Ms Obasuyi is a social development expert in the environment sector who is passionate about and dedicated to the improvement of the state of solid waste management in Nigeria. She holds a Master’s Degree in Environmental Quality Management and currently runs Sustainable African Cities and Communities Initiative through which she works to transform challenges into opportunities, key into the sustainable development agenda and make African cities and communities inclusive, resilient, safe and sustainable.

UN General Assembly adopted “Transforming our world: the 2030 Agenda for Sustainable Development” with the 17 Sustainable Development Goals (SDGs) and 169 targets in 2015. Solid Waste Management is addressed in the related SDGs and targets.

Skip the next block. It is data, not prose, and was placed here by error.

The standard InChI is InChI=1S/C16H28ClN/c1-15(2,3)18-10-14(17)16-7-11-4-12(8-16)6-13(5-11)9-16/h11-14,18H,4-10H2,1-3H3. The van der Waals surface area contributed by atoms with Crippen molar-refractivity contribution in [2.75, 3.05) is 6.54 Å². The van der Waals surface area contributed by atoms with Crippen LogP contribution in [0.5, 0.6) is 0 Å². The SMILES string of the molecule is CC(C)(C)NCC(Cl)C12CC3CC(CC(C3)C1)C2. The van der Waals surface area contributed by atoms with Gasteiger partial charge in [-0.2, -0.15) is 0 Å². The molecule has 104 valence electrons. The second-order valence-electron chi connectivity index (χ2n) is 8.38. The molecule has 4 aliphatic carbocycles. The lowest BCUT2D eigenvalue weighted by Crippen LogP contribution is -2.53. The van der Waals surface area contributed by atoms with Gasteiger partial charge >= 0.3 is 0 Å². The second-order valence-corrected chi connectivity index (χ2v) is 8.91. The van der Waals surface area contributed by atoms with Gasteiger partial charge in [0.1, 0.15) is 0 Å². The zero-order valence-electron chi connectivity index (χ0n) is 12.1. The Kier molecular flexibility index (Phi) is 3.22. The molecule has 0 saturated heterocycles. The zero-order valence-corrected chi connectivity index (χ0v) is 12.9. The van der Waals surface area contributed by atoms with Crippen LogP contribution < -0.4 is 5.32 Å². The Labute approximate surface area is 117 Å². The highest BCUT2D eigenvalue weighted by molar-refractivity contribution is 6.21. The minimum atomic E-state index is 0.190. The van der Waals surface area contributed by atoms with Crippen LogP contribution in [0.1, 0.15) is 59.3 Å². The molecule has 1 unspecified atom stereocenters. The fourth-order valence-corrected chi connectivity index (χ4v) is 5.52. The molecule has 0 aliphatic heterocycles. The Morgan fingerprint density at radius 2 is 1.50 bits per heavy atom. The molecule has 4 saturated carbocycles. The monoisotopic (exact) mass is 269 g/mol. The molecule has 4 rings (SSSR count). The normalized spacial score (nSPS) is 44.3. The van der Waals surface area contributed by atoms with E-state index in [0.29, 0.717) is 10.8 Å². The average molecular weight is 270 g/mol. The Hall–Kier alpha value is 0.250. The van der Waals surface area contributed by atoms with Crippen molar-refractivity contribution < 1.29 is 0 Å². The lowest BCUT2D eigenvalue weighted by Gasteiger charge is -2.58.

For example, Goal 11 (Sustainable Cities and Communities) articulates, “Make cities and human settlements inclusive, safe, resilient and sustainable.”

Target 11.6 states that “By 2030, reduce the adverse per capita environmental impact of cities, including by paying special attention to air quality and municipal and other waste management.”

Target 12.5 of Goal 12 (Responsible consumption and production) states that “By 2030, substantially reduce waste generation through prevention, reduction, recycling and reuse.”

One of the targets of Goal 14 (Life Below Water), 14.1, states the importance of reducing marine pollution in particular from land-based activities, including marine debris and nutrient pollution.